Languages and Christianity

Discussion in 'Religion' started by jayleew, Mar 28, 2018.

  1. jayleew Who Cares Valued Senior Member

    Messages:
    1,309
    There are 3 theories among Chrisitians, atheists, and "agnostics".

    1. The people of God created a tower that ticked off God, and he gave a lesson in humility and scattered the humans by making them all speak different languages.
    2. Environmental changes caused modifications to linguistics as new areas were settled or separated.
    3. Cognitive "drift" changes due to social environment.

    There is no proof that any of these theories are fact.

    It is interesting to think about this dilemma. What is common to these theories is that there is some sort of rift that separated people. From an evolutionary context, groups of our parent species that would become humans were separated somehow, and each developed their own language. But, this doesn't explain why many languages are so different, but so much the same (as if the language itself evolved).

    What do you think?
     
  2. Google AdSense Guest Advertisement



    to hide all adverts.
  3. gmilam Valued Senior Member

    Messages:
    3,003
    Languages do evolve. One day something is groovy, the next day it's tubular. Before you know it, it's the bomb.

    And wasn't it Mark Twain that said the Americans and the British were separated by a common language? (The Atlantic does count as some sort of rift, doesn't it?)
     
    sculptor likes this.
  4. Google AdSense Guest Advertisement



    to hide all adverts.
  5. spidergoat Venued Serial Membership Valued Senior Member

    Messages:
    53,205
    Why not?
     
  6. Google AdSense Guest Advertisement



    to hide all adverts.
  7. davewhite04 Valued Senior Member

    Messages:
    2,224
    A more interesting question is, how did we learn to speak? The written word is about 5k years ago, speech came first we assume. This is all we know about human civilisation, even humanity, or whatever passes for humanity. The original question is answered quite well, by the Tower of Babel myth, even if it is metaphorically thought of.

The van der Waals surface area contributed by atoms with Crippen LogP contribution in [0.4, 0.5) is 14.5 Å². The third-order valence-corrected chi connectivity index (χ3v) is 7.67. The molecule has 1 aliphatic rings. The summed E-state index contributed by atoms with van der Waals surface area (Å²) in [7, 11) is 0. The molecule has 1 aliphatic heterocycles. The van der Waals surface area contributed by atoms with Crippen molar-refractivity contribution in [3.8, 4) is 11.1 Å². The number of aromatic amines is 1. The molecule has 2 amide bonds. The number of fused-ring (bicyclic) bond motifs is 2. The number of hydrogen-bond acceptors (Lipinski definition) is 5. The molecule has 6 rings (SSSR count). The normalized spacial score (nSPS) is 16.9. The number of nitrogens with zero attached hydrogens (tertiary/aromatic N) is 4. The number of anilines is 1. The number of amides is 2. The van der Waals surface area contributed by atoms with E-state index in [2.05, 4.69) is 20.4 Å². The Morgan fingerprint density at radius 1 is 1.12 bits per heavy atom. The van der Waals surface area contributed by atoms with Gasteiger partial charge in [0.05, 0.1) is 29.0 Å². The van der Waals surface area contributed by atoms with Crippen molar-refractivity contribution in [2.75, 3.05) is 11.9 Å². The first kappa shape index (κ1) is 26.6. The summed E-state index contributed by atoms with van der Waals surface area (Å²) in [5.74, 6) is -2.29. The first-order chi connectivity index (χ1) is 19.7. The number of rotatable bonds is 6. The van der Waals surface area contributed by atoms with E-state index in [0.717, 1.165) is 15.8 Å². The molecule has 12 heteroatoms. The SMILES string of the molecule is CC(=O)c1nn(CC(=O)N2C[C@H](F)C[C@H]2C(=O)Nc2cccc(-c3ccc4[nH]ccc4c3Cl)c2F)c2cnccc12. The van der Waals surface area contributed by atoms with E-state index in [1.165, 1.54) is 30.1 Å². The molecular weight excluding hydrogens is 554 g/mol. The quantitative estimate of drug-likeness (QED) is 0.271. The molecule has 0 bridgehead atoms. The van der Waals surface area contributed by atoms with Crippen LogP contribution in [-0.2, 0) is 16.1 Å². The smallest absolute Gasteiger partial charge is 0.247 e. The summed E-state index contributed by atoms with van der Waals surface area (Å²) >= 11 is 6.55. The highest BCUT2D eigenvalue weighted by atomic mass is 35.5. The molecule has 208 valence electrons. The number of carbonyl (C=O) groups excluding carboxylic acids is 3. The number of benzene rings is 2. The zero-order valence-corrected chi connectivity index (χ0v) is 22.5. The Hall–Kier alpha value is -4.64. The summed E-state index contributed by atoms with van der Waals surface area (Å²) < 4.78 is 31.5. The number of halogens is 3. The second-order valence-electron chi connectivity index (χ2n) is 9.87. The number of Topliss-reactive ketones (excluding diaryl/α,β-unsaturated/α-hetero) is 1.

8. sculptor Valued Senior Member

    Messages:
    5,441
    as/per Aechaeology
    Recently, as per the location of the hyoid bone, archaeologists concluded that the Neanderthals communicated with the use of complex language.
    More recently, the same claim has extended to heidelbergensis via the FOXP2 sequence.

    Generations of linguists have been seeking "the mother language". And still, the search goes on.
    One thing seems fairly certain, and that is that when indigenous people are displaced the one thing that remains is place names.
    Often, the sounds of these place names are somewhat uncomfortable for the speakers of the current language, so they are modified to suit the new language.
    And, then, a new wave of immigration displaces the second inhabitants, and so on---until, we cannot be certain of the language of the original inhabitants.

    Including all of our ancient ancestral sub-species: Did we ever have a common language?
     
  9. davewhite04 Valued Senior Member

    Messages:
    2,224
    Some evidence suggests that all humans originated from one place, so if Neanderthals(who we replaced) could talk, even a basic language, which the evidence now suggests, then I would stick my neck out that the first humans could talk. So, with this information it makes sense that we all started out with the same language, albeit basic maybe, and like technology it became more complex, and resulted in writing.
     
  10. sculptor Valued Senior Member

    Messages:
    5,441
    It seems that by the time of neanderthals the one place origin was long gone. Not all humans have neanderthal dna, nor denisovan dna, and those who do do not all have the same parts of neanderthal nor denisovan dna, eg while most non african humans have 2-6% neanderthal dna, all together almost 20% of the neanderthal genome is represented in modern humans.
    Extrapolating to origins, we would then have to seek a common ancestor to all current humans, and that may well take us back beyond neanderthals, denisovans, and heidelbergensis-----------------to what? or whom? do we then look for language in erectus? or ergaster?
     
  11. davewhite04 Valued Senior Member

    Messages:
    2,224
    This is an interesting article: https://www.nature.com/news/1998/001207/full/news001207-8.html which would shed some light on why languages diverged like they have. It's like a full circle. I think one day we will all speak the same language once again.
     
  12. sculptor Valued Senior Member

    Messages:
    5,441
    Ok your linked seems to only focus on mt dna--the female line--